Alghbban fell in love with Hebrew, but no advanced courses were available in Saudi Arabia. A scholarship to study in the United States sent him to Indiana University in Bloomington, one of the few American universities with a graduate program in Hebrew and translation. There, Alghbban encountered Jewish and Israeli students for the first time. “I was the only Arab, the only Muslim, the only Saudi in a classroom filled with Israeli and American students who were mostly Jewish,” he recalled. “It was emotionally challenging at first. People looked at me, not knowing whether I’m a friend or a foe, wondering why I chose to study Hebrew. I also came with zero knowledge of English, having only studied Arabic and Hebrew.”

Professor Stephen Katz, now head of the Near Eastern Languages department at Indiana University, helped Alghbban get admitted to the graduate program after completing his English requirements, later supervising his academic work. One day, Katz suggested that Alghbban visit the Hillel House on campus and help beginners practice Hebrew. “Everyone was staring, wondering who this guy is,” Alghbban recalled. “Is he a Yemenite Jew? An Arab? What is he doing here? No one sat with me at the table. It was extremely uncomfortable, and I wanted to leave. Later, with the help of the Hillel director, people got to know me as a friend.”

But it wasn’t just Jewish students who raised their eyebrows at the Saudi. In his general linguistics classes, students would wonder why he had to travel thousands of miles to study Hebrew when Israel was just a couple hours’ drive from his hometown. “What could I answer? It’s not up to me.”

In 2011, Alghbban completed his doctorate, examining Hebrew and English translations of Naguib Mahfouz’s 1947 novel Midaq Alley, and returned to his alma mater in Riyadh to teach Hebrew literature and translation.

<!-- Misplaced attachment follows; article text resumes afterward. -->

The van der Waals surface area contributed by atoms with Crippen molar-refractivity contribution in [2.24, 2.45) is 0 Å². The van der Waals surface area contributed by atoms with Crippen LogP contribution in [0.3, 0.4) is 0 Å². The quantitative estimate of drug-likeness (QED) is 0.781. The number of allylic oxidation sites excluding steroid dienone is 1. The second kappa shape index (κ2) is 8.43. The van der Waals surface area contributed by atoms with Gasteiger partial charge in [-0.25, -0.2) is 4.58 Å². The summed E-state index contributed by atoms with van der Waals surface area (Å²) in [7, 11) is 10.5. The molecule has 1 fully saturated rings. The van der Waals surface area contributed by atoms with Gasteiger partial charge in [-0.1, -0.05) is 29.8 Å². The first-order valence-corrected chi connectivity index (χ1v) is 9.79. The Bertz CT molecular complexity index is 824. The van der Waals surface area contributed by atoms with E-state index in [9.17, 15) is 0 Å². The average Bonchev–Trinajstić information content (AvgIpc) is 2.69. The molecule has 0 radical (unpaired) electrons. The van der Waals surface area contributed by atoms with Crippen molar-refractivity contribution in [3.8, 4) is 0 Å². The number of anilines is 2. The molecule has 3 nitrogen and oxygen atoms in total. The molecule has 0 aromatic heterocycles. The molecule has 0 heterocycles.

“King Saud University is the only institution in the Gulf that teaches Hebrew at the undergraduate level,” he said. The four-year degree begins with two years of intense language skills using Hebrew textbooks, followed by translation studies and Hebrew culture. Students practice translating online news in Hebrew, while Alghbban’s advanced literary translation course features short stories ranging from S.Y. Agnon to Etgar Keret.

“I love Agnon; he’s the leader of modern Hebrew literature,” he said.

Despite rumors of Saudi-Israeli rapprochement, Hebrew remains a neglected field of study in the kingdom, to Alghbban’s chagrin. “Student numbers are really low,” he said. “There is no interest in learning Hebrew since there’s no job market for Hebrew-language graduates.” Graduates typically find jobs as news translators or teaching assistants. Alghbban’s Hebrew program, located within the department of modern languages and translation, includes about 40 students and just four faculty members. Hebrew is one of the easiest departments to get accepted into because there is virtually no demand. “The lowest of the low-ranking students study languages. This is very bad,” he said, noting the high drop-out rate of students searching for more lucrative careers.

Nevertheless, Alghbban believes that negative attitudes in Saudi Arabia toward Hebrew study are gradually changing. Some see it as a necessity dictated by the maxim “know thine enemy,” while others see it as a means for mutual understanding. The latter approach has now become prevalent in the Arab world, he opined.